His life changed as he watched the towers go up in smoke from his classroom. The emotional reaction of his teacher became more vividly etched in his memory.
"My teacher went crazy because her son worked in the World Trade Center," Santiago said back in September. "She ran out of the classroom when she heard the news, and another teacher grabbed her and said, 'Hey, you are fine.'"
Traveling to Newtown now was taking place as an adult, and Santiago, while excited to meet with the huge group of kids from the school associated with St. Rose of Lima, still was nervous. He didn't want to say the wrong thing or offend anyone.
During a pre-visit conversation with Monsignor Robert Weiss, the pastor of St. Rose of Lima, whom Santiago referred to as Father Bob, Santiago received advice to talk about sports, his baseball career and some of the fun things he did off the field. During the visit, Santiago took baseball-related questions, but also answered a few on favorite foods, rock groups and sports teams. He did not talk about the Sandy Hook tragedy.
He signed autographs and could see the positive effect it had on these kids. He also understood it was greater than it would have been if he was Hector Santiago, the well-meaning kid from Newark, making the visit.
"There was one kid who said, 'This really means a lot to us and we appreciate it,'" Santiago said. "Then, he kind of walked away quickly. He was almost nervous to say it. It made their day.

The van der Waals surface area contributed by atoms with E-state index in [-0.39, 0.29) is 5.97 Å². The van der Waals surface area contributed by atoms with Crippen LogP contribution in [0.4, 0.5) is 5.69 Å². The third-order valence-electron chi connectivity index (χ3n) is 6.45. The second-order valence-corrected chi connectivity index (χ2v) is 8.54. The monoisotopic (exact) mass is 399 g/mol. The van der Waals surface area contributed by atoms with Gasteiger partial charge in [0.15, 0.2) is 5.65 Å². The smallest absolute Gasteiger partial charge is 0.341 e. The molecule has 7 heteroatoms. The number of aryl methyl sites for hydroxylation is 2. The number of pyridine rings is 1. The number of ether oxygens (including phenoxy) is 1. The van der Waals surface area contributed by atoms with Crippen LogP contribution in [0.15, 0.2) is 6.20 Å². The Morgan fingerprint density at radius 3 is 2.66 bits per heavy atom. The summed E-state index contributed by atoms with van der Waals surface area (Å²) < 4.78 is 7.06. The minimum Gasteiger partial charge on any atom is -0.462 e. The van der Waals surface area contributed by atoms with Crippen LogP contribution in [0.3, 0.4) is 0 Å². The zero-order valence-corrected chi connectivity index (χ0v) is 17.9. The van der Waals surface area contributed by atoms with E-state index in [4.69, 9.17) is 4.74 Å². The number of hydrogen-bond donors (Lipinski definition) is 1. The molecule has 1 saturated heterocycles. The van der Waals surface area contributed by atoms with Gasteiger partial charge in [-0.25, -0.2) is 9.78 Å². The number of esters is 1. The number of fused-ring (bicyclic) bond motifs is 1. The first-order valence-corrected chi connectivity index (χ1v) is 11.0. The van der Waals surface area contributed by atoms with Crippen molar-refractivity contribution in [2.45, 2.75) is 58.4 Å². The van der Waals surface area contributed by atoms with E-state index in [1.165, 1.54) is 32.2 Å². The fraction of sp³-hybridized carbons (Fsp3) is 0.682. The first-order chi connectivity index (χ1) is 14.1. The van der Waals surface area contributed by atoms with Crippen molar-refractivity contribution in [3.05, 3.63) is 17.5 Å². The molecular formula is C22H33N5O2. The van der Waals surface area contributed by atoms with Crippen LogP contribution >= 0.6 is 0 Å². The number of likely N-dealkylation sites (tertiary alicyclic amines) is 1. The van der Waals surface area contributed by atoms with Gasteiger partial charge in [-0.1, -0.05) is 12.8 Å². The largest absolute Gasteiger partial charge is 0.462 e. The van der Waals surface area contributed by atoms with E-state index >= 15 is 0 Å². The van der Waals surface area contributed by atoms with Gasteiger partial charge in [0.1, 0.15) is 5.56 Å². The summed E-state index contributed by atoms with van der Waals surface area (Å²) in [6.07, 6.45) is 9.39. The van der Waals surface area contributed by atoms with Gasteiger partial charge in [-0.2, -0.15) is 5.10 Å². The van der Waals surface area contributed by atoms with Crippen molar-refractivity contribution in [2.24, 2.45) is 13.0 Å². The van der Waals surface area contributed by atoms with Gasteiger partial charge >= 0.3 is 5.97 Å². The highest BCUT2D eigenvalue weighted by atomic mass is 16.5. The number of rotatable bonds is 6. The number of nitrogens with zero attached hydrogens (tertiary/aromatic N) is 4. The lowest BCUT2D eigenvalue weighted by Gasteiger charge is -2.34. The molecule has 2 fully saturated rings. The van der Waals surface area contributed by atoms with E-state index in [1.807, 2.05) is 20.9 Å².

"They took over the show. They were in control. They got their chance to raise their hands and ask questions and didn't stop. Father Bob had to come in and set the last question, and all the kids were like, "No."
End of a special day
After the spirited assembly, Father Bob took a group around town that included Santiago, his father and his fiancée. They had coffee and talked about the last month in Newtown.
"Just a really cool town," Santiago said. "A really close town."
Santiago heard about how St. Rose of Lima was overloaded with gifts and letters coming from all over the world, trying to support the fallen in these tough times. A couple of local police officers met the group and thanked Santiago for his act of kindness, adding it was important to produce positive energy for the kids and do whatever possible to get everyone back on track.
Then, in the middle of this uplifting afternoon, while having coffee at Starbucks, Father Bob broke down a little bit.
"Seeing him break down from regular conversation to tears, it gave me chills," Santiago said. "I could feel my tears coming down and I wanted to be strong for him.
"He was just talking about how could this happen. He talked about how touched he was by the people sending stuff. He was saddened about what happened with the shooting, but was uplifted in knowing so many cared."
Focus for Santiago moves back to getting ready for the 2013 season, where he is preparing as a starter, but could work out of the bullpen at the outset. The ultimate single-game greatness for a starting pitcher is throwing a perfect game, something Philip Humber, Santiago's teammate, accomplished last year.
Retiring 27 of 27 hitters, though, would pale in comparison to this special day Santiago spent in Newtown.
"I'd give up a perfect game to give back every day," Santiago said. "I just remember them making an announcement that I was coming in and the kids sort of jumped for joy. I was talking to some of them as I was signing autographs and they were saying stuff like the last month has been rough for them.
"People were scared to go out and do something. I was glad to be part of such a good experience."